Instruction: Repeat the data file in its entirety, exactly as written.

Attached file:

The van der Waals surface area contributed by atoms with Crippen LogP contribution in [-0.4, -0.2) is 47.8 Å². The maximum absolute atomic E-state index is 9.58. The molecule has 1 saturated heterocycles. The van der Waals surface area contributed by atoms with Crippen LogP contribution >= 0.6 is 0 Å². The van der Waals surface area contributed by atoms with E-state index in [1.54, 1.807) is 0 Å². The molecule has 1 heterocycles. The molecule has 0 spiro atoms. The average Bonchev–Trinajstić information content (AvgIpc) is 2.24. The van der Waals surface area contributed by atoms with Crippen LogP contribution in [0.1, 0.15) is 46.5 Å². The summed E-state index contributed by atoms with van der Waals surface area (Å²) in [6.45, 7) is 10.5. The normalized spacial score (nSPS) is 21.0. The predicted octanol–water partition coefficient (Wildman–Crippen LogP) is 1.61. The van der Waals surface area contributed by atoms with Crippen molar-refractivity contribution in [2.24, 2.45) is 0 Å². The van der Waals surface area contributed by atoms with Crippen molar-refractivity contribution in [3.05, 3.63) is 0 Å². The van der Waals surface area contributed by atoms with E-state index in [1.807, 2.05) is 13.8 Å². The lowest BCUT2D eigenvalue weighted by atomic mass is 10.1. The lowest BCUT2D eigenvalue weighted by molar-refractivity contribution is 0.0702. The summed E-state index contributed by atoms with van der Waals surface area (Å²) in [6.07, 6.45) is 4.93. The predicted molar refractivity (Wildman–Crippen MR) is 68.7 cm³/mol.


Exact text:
The van der Waals surface area contributed by atoms with Crippen LogP contribution in [-0.4, -0.2) is 47.8 Å². The maximum absolute atomic E-state index is 9.58. The molecule has 1 saturated heterocycles. The van der Waals surface area contributed by atoms with Crippen LogP contribution >= 0.6 is 0 Å². The van der Waals surface area contributed by atoms with E-state index in [1.54, 1.807) is 0 Å². The molecule has 1 heterocycles. The molecule has 0 spiro atoms. The average Bonchev–Trinajstić information content (AvgIpc) is 2.24. The van der Waals surface area contributed by atoms with Crippen LogP contribution in [0.1, 0.15) is 46.5 Å². The summed E-state index contributed by atoms with van der Waals surface area (Å²) in [6.45, 7) is 10.5. The normalized spacial score (nSPS) is 21.0. The predicted octanol–water partition coefficient (Wildman–Crippen LogP) is 1.61. The van der Waals surface area contributed by atoms with Crippen molar-refractivity contribution in [2.24, 2.45) is 0 Å². The van der Waals surface area contributed by atoms with Crippen molar-refractivity contribution in [3.05, 3.63) is 0 Å². The van der Waals surface area contributed by atoms with E-state index in [1.807, 2.05) is 13.8 Å². The lowest BCUT2D eigenvalue weighted by atomic mass is 10.1. The lowest BCUT2D eigenvalue weighted by molar-refractivity contribution is 0.0702. The summed E-state index contributed by atoms with van der Waals surface area (Å²) in [6.07, 6.45) is 4.93. The predicted molar refractivity (Wildman–Crippen MR) is 68.7 cm³/mol.